SPECIAL REPORT: The upgrade of the Busselton-Margaret River Regional Airport promises to be a game-changer for the South West.
The upgrade of the Busselton-Margaret River Regional Airport promises to be a game-changer for the South West.
Tourism operators are gearing up to capitalise on a surge of new visitors to the South West, as work progresses on a $70 million expansion of the Busselton-Margaret River Regional Airport.
But the airport upgrade isn’t just about bringing visitors in – it also promises to open new export markets for South West agribusinesses.
Work began early last month on the redevelopment of the airport, which will give it the capacity to handle Airbus A320 and Boeing 737 aircraft – aeroplanes capable of cross-country flights.
While routes and the exact frequency of flights, as well as airlines servicing the region, are yet to be finalised, the initial plan is to run three flights each week to Melbourne and two each week to Sydney.
In coming years, international markets such as Singapore and Indonesia will also be targeted, not only for international passengers but also freight opportunities.
“The Busselton-Margaret River Airport won’t have any of the traditional fly-in, fly-out elements, so we have to support it in other ways, and that’s got to be leisure and agriculture,” Tourism Western Australia chief executive Gwyn Dolphin said.
“The simple ease to be able to fly from the east coast into Busselton, and essentially be in the heart of Margaret River half an hour later, that’s a big difference from having to fly into Perth and drive three hours.
“It’s a significant change in terms of the accessibility of the region from a domestic audience.”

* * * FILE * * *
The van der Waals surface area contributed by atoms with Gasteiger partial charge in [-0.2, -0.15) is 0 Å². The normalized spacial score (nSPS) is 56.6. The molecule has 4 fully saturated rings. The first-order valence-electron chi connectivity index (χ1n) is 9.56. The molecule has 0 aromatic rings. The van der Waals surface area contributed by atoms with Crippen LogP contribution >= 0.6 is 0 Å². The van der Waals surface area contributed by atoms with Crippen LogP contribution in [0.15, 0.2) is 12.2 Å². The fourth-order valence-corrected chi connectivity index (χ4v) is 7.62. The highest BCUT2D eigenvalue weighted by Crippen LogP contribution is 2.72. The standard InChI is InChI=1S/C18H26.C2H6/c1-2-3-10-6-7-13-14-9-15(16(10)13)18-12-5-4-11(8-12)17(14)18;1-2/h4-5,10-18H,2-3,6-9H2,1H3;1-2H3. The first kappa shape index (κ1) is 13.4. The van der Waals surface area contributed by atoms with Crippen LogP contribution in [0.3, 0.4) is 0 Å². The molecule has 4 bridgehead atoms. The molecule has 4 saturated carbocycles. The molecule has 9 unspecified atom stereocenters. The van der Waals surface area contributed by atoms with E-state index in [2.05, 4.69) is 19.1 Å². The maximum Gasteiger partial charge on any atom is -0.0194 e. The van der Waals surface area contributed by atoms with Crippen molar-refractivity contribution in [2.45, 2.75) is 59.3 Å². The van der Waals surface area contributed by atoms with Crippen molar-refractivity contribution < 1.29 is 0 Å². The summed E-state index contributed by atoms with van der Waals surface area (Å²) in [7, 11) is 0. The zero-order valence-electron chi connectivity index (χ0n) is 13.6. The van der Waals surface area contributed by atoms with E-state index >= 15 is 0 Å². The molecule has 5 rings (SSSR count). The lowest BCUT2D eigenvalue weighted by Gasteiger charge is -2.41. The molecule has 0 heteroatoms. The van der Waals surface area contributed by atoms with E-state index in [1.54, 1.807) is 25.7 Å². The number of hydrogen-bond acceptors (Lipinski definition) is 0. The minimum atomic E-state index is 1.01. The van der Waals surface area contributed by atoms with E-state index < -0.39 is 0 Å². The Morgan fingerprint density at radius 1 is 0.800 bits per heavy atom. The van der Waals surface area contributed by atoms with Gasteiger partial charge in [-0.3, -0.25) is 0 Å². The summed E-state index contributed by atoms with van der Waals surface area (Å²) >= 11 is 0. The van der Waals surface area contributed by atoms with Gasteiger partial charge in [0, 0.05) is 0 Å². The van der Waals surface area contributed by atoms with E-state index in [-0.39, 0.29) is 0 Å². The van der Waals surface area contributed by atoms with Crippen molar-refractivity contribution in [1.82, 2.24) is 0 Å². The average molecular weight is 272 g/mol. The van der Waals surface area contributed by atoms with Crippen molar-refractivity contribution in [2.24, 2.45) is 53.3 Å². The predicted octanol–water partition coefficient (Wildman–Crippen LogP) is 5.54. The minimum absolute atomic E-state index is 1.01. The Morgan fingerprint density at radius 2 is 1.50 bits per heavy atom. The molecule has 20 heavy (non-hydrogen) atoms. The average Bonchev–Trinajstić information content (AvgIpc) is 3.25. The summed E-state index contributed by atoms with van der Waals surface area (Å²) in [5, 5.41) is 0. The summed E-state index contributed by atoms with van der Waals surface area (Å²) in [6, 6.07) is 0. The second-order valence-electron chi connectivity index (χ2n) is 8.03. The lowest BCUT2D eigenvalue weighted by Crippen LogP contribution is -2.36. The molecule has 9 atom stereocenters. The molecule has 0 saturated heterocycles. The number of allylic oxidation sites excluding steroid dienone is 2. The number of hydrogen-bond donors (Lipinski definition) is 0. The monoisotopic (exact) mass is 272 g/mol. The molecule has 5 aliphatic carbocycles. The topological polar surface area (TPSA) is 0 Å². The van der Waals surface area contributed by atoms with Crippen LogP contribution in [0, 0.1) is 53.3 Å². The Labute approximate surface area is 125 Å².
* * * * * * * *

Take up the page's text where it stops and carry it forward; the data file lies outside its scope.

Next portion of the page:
Along with the airport, there is a growing list of major tourism-related developments under way.
Busselton’s foreshore is in the process of being redeveloped, with a long-term ambition of developing four- and five-star hotels along the beach.
A works program worth $10.5 million planned for this year includes the construction of a restaurant-microbrewery and function centre, a new playground for toddlers, and sports pavilion.
Further north, Bunbury’s waterfront is also in line for an upgrade, while $12.3 million will be spent upgrading the city’s Dolphin Discovery Centre.
In Margaret River, enhancements are expected for the main street next year, following the completion of the Margaret River perimeter road.
Palmers Wines founder Stephen Palmer drew a parallel between the wave of development down south to what happened in Broome in 2003, when Qantas began its first direct Melbourne-to-Broome services.
“Once those flights coming in from Melbourne happened, all of a sudden you have all of these excursions and places and things to go to,” Mr Palmer said.
“That came off the back of that, and I think Margaret River will be the same.”
Mr Palmer is backing the growth of the region in a big way, with a $10 million plan to create a new tourism and agribusiness precinct at Carbanup River, 20 kilometres west of Busselton.
The Carbanup River plan comprises a boutique hotel of around 40 rooms, a winery and restaurant, a fragrance and flavour centre, a fresh food market and an artisans’ village.
Mr Palmer said the operation would mimic similar types of tourist facilities in the south of France, where visitors can customise scents, sample premium wines from the region, or pick up a small memento of their holiday.
“It’s effectively a collection of all of our agricultural pursuits and joint ventures,” Mr Palmer told Business News.
“We’re consolidating it all on one property, which involves our restaurant activities, our winemaking activities, and a joint venture with a long-term friend of mine in Stephen Birkbeck, who has done a lot of work in the fragrance and perfume industry.
“We’re also working with Manuka honey and a lot of new value-adding type agribusinesses to take advantage of this new arrangement with freight coming out of Busselton.”
Mr Palmer said he was aiming for Carbanup River proposal to be ready at the same time as the opening of the airport, pending relevant development approvals.
“It’s really a game-changer as far as produce is concerned, and the opportunity to open up some good markets export-wise,” he said.
However, while he estimated the development would generate up to 185 full-time job equivalents, he said he had even bigger plans for the South West.
“We’ll have another proper resort to announce soon, we have a very good operator, one of the best in the world,” Mr Palmer said.
“As soon as I finish the project in Perth, On the Point, in the next few months, we’ll be focusing on that.”